Make self-care a priority
My youngest daughter, in her early 30’s, has a demanding job in a start-up company while her husband is working long hours on expanding a new business. The challenge—they are also running after their 19-month old toddler. When I talk to my daughter she always seems stressed—not by the parenting portion of her life, but by the demands of her job. She gets texts and emails at all hours of the day and night.
When I was her age, with two little kids, I don’t remember working as hard as she does. My wife worked half-time and so there was a little more tranquility in our household. I didn't have to work after my children went to bed, and of course, email and cell phones were brand new devices that were hardly used in the 1980s. I think life was a bit slower and simpler.
Today, work expectations are higher with a greater demand for individual productivity. According to recent surveys, 85% of men work more than 40 hours per week and 66% of women do the same. Americans work 137 hours more than our Japanese counterparts and 260 more hours per year than our British friends. On top of that, Americans take less vacation than other workers in industrialized countries.
The proliferation of smartphones as a business tool hasn't helped. Emails and texts come at all hours with the implicit expectation that workers will respond right away. At meetings, participants are listening, talking, and reading and responding to emails at the same time! No wonder everyone looks stressed!
A good friend who works at a big company just had twin daughters. She has a big executive job and often feels torn between work and family expectations. Sure, she says, colleagues “understand” she has twin babies—but are their expectations of her productivity any less? Probably not.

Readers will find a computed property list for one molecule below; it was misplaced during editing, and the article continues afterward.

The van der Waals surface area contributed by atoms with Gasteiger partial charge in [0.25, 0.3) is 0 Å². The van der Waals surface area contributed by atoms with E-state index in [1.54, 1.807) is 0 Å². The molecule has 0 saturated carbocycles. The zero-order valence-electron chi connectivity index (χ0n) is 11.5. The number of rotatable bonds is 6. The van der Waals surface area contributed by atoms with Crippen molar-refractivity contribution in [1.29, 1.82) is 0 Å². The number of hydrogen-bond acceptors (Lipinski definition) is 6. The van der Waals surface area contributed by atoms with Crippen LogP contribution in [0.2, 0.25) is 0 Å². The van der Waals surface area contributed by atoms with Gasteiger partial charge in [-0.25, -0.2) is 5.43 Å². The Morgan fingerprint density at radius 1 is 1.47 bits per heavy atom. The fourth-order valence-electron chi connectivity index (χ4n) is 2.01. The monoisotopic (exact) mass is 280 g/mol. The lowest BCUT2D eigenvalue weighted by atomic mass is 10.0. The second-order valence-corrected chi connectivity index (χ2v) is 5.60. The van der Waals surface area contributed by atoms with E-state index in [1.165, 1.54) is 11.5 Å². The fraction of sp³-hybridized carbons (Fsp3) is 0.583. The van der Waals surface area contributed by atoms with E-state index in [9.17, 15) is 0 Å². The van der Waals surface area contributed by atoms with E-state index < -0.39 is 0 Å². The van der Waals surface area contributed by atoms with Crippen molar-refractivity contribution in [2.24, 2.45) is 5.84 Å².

How can we manage work and family life balance? How do we avoid burnout, which, according to the Center for Disease Control, is becoming a public health problem?
Set limits and stick to them.
True confession—I don’t have work email on my smartphone. Yes, I do check email from my computer when at home from time to time, but I don’t receive the constant barrage of communication from co-workers. I figure that if there is an emergency, my boss can call me. It rarely happens.
Be honest with yourself about what you can reasonably do—then say no or defer new requests. Of course, others will be disappointed when you say no. Be realistic. It is better to under promise and over deliver than to have unrealistic expectations of yourself. Taking care of yourself and nurturing work-life balance is a marathon race, not a sprint.
Take vacation! And when you do, turn your email off!
Make self-care a priority.
Often, we get nickeled and dimed into poor self-care. Deadlines, work demands, expectations from others can grow in small increments until you find yourself exhausted and depleted. Establish your own personal self-care plan and stick to it. If you fall off your horse, pick yourself up, dust yourself off, and get back on. Your well-being depends on it.
You are not in this world to live up to other’s expectations.
Of course, we all want to please our family, co-workers, and managers. We all like those pats on the back, promotions, raises, and rewards. But at the end of the day, our well-being, happiness, and peace are our most important assets.